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Three Steps For Making Better Business Decisions On The Farm

In the first article of this series (see February 28 issue), we stated that farms are unique business entities in that the needs and wants of the farm family are closely interwoven with the needs and wants for the business. We stated that, ideally, farms should be fulfilling (i. e. meeting the needs and some of the wants of the family) and flourishing (i. e. meeting business goals) places to live and work. So when it comes to making decisions on the farm the two elements also have to be considered. It can be difficult (but not impossible) to reach decisions that will serve both the needs of the family and those of the business. Communication and planning are key elements to make the process work harmoniously.

If the family has met and developed a business plan (short and long range) the process is much easier since the overall direction for that part of the operation is known and has hopefully been agreed to. Typically there are three phases to a family farm business:

START-UP PHASE

The business decisions at this stage concern what to produce, how much, how and when to market, profitability, access to funds for operational expenses and capital purchases, cash-flow issues etc. There is a basic family decision to make at the outset of whether to farm alone or cooperatively with other family members (parents, siblings or extended family). Where to live and the quality of the accommodation usually becomes and issue for the wives. Some other family and personal issues are when to start a family, finding time for the family as well as all the business demands, time for hobbies, self-improvement, community and industry activities etc.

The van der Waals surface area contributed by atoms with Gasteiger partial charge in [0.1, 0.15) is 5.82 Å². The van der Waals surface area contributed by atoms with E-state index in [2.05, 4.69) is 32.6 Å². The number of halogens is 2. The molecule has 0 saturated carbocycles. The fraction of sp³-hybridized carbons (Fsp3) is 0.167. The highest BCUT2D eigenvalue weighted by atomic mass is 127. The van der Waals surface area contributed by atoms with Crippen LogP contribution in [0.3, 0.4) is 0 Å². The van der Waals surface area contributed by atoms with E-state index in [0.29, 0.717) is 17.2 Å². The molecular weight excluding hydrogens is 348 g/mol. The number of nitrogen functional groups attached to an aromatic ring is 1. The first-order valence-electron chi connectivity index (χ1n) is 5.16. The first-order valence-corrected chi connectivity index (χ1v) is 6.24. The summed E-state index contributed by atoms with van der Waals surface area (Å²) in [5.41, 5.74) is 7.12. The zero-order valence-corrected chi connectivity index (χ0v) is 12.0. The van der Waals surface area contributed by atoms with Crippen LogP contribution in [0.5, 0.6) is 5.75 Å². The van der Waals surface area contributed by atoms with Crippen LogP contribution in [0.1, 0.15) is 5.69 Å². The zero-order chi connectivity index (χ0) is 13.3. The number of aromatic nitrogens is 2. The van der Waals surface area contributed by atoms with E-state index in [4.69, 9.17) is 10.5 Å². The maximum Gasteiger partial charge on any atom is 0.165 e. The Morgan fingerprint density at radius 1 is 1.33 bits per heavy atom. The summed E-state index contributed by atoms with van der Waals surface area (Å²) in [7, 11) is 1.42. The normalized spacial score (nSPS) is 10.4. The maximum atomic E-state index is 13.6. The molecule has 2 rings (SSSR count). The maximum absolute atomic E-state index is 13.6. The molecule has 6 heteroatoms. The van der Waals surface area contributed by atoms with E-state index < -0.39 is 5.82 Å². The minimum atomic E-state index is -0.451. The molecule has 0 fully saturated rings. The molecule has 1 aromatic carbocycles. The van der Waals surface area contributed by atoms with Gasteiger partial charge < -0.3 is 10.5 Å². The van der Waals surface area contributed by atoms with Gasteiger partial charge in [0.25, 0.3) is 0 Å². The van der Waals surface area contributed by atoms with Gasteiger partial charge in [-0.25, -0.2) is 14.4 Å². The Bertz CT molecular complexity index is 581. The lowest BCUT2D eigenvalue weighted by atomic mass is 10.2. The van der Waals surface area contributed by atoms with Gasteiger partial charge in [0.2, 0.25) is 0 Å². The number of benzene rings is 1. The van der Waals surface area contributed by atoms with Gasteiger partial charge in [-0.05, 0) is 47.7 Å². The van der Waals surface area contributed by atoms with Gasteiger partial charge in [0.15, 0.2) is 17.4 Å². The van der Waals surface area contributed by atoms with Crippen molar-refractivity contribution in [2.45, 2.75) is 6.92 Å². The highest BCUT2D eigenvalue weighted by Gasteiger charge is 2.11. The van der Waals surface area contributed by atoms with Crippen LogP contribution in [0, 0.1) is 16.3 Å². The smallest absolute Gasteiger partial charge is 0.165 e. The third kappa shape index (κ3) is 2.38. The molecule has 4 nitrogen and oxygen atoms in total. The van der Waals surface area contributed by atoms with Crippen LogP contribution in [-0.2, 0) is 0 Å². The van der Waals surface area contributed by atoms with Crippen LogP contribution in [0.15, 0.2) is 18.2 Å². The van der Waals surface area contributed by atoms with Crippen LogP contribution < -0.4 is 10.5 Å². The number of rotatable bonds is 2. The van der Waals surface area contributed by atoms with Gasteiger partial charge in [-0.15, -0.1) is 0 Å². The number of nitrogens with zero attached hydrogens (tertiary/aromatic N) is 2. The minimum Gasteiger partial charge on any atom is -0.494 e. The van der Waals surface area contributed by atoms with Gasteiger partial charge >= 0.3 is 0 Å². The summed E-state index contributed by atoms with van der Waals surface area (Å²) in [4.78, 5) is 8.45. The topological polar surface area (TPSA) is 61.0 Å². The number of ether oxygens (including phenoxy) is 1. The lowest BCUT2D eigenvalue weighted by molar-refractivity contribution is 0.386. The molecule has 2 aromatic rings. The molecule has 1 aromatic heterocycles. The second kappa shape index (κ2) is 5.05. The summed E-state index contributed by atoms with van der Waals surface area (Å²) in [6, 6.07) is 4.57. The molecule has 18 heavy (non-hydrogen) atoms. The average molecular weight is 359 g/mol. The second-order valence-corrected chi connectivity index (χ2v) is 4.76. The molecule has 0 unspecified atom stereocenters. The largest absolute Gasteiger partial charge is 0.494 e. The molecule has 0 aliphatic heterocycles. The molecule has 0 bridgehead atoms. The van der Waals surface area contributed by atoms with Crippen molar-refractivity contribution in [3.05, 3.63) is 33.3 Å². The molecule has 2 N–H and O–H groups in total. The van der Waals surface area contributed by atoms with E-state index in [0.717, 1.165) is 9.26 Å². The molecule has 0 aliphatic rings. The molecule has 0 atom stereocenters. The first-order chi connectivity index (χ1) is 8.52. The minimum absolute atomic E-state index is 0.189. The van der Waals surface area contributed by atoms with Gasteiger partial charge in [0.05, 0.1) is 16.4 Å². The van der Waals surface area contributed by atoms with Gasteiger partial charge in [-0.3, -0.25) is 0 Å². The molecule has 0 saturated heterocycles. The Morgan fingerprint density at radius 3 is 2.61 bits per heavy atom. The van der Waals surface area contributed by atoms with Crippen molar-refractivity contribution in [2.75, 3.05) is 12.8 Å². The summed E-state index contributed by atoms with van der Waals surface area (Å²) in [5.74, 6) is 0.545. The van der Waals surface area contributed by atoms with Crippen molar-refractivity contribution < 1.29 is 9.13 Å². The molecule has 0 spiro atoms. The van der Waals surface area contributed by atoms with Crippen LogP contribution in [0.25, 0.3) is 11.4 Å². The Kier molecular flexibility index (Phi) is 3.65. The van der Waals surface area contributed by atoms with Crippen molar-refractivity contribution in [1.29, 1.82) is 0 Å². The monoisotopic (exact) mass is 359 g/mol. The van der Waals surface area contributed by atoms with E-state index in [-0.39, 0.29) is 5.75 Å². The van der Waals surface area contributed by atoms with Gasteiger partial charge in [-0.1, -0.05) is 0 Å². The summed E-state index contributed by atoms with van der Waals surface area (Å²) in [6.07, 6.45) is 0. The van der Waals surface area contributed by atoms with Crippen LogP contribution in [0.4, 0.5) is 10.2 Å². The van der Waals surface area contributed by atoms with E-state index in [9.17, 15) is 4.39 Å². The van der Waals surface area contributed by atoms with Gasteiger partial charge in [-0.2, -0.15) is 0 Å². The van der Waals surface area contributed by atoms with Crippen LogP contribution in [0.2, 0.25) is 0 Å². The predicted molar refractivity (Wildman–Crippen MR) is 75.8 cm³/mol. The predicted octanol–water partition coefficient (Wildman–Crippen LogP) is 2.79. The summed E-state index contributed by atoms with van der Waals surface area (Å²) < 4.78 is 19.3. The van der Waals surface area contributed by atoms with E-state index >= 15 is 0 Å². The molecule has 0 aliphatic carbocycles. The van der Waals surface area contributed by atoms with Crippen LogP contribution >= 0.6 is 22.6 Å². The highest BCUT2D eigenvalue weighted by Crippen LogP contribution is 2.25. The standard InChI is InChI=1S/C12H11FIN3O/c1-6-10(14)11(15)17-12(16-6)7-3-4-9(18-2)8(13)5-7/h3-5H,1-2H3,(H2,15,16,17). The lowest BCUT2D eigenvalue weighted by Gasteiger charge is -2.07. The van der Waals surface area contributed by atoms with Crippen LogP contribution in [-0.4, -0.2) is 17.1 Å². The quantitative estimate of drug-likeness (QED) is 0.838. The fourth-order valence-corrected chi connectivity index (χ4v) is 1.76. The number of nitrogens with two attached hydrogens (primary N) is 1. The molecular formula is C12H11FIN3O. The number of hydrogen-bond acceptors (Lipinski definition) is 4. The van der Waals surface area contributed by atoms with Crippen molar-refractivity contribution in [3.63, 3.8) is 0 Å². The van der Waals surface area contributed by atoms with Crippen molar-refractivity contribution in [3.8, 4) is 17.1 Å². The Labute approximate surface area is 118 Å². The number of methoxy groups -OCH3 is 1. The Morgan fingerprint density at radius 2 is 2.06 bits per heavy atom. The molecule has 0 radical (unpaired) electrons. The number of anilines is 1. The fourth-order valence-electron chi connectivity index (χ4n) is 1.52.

OPERATING PHASE

These are usually the most productive years with less financial pressure. The financial emphasis should be on debt reduction and setting a limit to the size of the operation. Farm families should ask themselves, “how much land is enough?” or “what is our ideal livestock number?” and try to come to an agreement on those basic questions. Planning for retirement should begin by starting a retirement account that includes liquid assets, like redeemable GIC or other investments, so capital assets, such land, machinery or inventory, don’t have to be sold on short notice if there is a demand for cash. Family decisions are less pressing if the children are mostly grown up. There should be more time for leisure, hobby and community activities, and maybe even a winter holiday. Grandchildren will come into the picture at this time and it is an excellent opportunity to nurture and mentor that generation since their parents will be very busy trying to make a living and having some free time of their own.

RETIREMENT PHASE

These should be the least stressful and enjoyable years of the farm family’s life since debt should be minimal or non-existent. There should be adequate assets (capital and liquid) for an enjoyable retirement. The question is usually how and when to “wind down.” Expert advice from accountants, lawyers and retirement planners should be sought to properly manage this phase. Family members should “enjoy the fruits of their labours” by doing some activities that they may not have had time or money to do such as going on a cruise, taking a winter holiday or even living in a warm climate for the winter. Start early by having some interests and activities outside the farming operation because there may come a time when you can’t farm any more.